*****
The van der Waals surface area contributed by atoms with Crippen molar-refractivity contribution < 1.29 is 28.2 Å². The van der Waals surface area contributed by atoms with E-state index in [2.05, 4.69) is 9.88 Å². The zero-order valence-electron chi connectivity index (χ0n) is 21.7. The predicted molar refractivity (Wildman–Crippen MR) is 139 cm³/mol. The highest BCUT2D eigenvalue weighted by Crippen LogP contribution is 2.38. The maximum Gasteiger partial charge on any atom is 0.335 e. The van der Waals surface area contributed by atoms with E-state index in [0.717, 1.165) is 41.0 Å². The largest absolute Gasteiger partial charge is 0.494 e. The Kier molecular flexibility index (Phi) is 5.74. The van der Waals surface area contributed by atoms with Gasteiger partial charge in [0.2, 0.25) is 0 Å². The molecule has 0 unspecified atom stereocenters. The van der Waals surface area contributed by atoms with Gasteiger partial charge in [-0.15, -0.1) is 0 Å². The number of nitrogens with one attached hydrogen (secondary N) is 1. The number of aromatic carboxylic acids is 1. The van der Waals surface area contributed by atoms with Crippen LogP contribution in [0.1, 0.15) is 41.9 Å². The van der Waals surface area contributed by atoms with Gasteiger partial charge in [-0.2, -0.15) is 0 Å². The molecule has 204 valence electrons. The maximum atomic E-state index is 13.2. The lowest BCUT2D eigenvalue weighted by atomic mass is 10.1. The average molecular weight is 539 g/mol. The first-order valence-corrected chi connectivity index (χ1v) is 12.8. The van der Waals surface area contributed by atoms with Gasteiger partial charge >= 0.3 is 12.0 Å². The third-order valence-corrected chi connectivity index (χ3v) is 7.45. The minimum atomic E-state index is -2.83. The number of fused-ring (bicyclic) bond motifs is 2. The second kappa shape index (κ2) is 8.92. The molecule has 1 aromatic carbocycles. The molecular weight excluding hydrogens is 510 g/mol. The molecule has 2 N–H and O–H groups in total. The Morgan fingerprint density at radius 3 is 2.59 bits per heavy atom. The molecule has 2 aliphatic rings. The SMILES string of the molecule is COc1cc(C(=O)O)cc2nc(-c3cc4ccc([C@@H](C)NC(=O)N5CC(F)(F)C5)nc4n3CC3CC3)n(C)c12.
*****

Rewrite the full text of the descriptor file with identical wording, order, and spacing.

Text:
The van der Waals surface area contributed by atoms with Crippen molar-refractivity contribution < 1.29 is 28.2 Å². The van der Waals surface area contributed by atoms with E-state index in [2.05, 4.69) is 9.88 Å². The zero-order valence-electron chi connectivity index (χ0n) is 21.7. The predicted molar refractivity (Wildman–Crippen MR) is 139 cm³/mol. The highest BCUT2D eigenvalue weighted by Crippen LogP contribution is 2.38. The maximum Gasteiger partial charge on any atom is 0.335 e. The van der Waals surface area contributed by atoms with E-state index in [0.717, 1.165) is 41.0 Å². The largest absolute Gasteiger partial charge is 0.494 e. The Kier molecular flexibility index (Phi) is 5.74. The van der Waals surface area contributed by atoms with Gasteiger partial charge in [0.2, 0.25) is 0 Å². The molecule has 0 unspecified atom stereocenters. The van der Waals surface area contributed by atoms with Gasteiger partial charge in [-0.15, -0.1) is 0 Å². The number of nitrogens with one attached hydrogen (secondary N) is 1. The number of aromatic carboxylic acids is 1. The van der Waals surface area contributed by atoms with Crippen LogP contribution in [0.1, 0.15) is 41.9 Å². The van der Waals surface area contributed by atoms with Gasteiger partial charge in [-0.2, -0.15) is 0 Å². The molecule has 204 valence electrons. The maximum atomic E-state index is 13.2. The lowest BCUT2D eigenvalue weighted by atomic mass is 10.1. The average molecular weight is 539 g/mol. The first-order valence-corrected chi connectivity index (χ1v) is 12.8. The van der Waals surface area contributed by atoms with Gasteiger partial charge >= 0.3 is 12.0 Å². The third-order valence-corrected chi connectivity index (χ3v) is 7.45. The minimum atomic E-state index is -2.83. The number of fused-ring (bicyclic) bond motifs is 2. The second kappa shape index (κ2) is 8.92. The molecule has 1 aromatic carbocycles. The molecular weight excluding hydrogens is 510 g/mol. The molecule has 2 N–H and O–H groups in total. The Morgan fingerprint density at radius 3 is 2.59 bits per heavy atom. The molecule has 2 aliphatic rings. The SMILES string of the molecule is COc1cc(C(=O)O)cc2nc(-c3cc4ccc([C@@H](C)NC(=O)N5CC(F)(F)C5)nc4n3CC3CC3)n(C)c12.